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School

Hollywood Hill students get taste of Canada

Mudslides slow trains' return

Canada field trip by Jeff Switzer
What began and proceeded as an educational field trip to Canada for a group of 80 Hollywood Hill students Apr. 26 turned into an exercise in disaster preparedness.
   The students, chaperones, parents, and teachers, 110 in all, made the journey by train. The northbound trip was uneventful. But as many as five mudslides prevented the return trip from being as smooth.
   Tree debris and mud trapped the train and made it necessary to back up until the tracks were cleared for progress. When the path was clear, progress was relagated to a 5 mph return trip from Bellingham to Edmonds, with students and parents reunited four hours later than scheduled.
   The students and adults were trapped at a standstill for hours at a time, and because the train was stopped, the restrooms and snackbar were closed.
   "This was the best group of kids and the best behaved group of kids," said Paula Omestad, who went along with her daughter, Kari. "If nothing else, the kids were calm."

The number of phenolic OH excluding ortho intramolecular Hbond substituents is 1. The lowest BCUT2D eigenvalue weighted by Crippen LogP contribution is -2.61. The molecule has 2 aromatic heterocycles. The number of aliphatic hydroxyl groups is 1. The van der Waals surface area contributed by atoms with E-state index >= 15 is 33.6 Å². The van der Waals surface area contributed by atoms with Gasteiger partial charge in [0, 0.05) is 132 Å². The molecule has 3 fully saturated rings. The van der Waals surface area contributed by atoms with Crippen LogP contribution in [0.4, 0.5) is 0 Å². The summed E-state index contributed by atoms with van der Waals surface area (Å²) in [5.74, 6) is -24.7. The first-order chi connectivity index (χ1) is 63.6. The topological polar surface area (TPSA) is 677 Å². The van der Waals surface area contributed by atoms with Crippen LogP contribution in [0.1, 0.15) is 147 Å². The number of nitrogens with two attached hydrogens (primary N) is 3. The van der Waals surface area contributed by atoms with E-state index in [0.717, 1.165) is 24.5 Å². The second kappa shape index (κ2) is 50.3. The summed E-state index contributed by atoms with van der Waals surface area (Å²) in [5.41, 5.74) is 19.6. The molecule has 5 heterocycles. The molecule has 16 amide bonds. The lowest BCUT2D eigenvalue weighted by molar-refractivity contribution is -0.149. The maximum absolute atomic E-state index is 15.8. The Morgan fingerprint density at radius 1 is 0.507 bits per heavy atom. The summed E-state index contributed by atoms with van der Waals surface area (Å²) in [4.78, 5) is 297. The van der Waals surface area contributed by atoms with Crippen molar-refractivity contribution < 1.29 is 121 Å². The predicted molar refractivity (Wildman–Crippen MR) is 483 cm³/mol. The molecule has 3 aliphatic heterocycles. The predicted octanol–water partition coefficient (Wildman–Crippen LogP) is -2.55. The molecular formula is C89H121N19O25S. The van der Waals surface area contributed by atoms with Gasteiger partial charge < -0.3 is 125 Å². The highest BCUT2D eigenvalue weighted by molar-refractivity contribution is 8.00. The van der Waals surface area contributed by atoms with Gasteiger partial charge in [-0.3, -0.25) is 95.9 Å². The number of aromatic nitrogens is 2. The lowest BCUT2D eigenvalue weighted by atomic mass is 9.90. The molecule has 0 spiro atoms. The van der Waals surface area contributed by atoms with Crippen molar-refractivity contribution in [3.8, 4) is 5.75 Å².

Train staff reran the movies and broke out the water, assigning a "watermom." The teachers and chaperones informed the waiting parents at Edmonds of the situation by cellular phone.
   The kids played cards and "truth or dare" to pass the time, camping out until the train slowly made its way back to Edmonds.
   "A guy came on the intercom and told us about the mudslides," said Kari Omestad. "Mostly, I fell asleep the whole time."
   The students did have a full day by most standards. After a 6 a.m. departure from Edmonds, they took a ride on the Skytrain, the Seabus, visited the Quay Market, drove through Stanley Park, and went to the Capilano Bridge.
   The students also dealt firsthand with the exchange rate between the United States and Canada, and saw how different shops in the different cities can have different standards of exchange.
   One of Kari's favorite parts of the trip was the Capilano Bridge, a 500-foot suspension bridge 230 feet above the ground.
   Sue Russell, one of the sixth grade teachers on the trip, said the group had two goals: have fun and be safe.
   "We accomplished both," Russell said. "This is an experience the kids will always remember. More than the Capilano Suspension Bridge, the students unanimously voted getting stuck as the most memorable."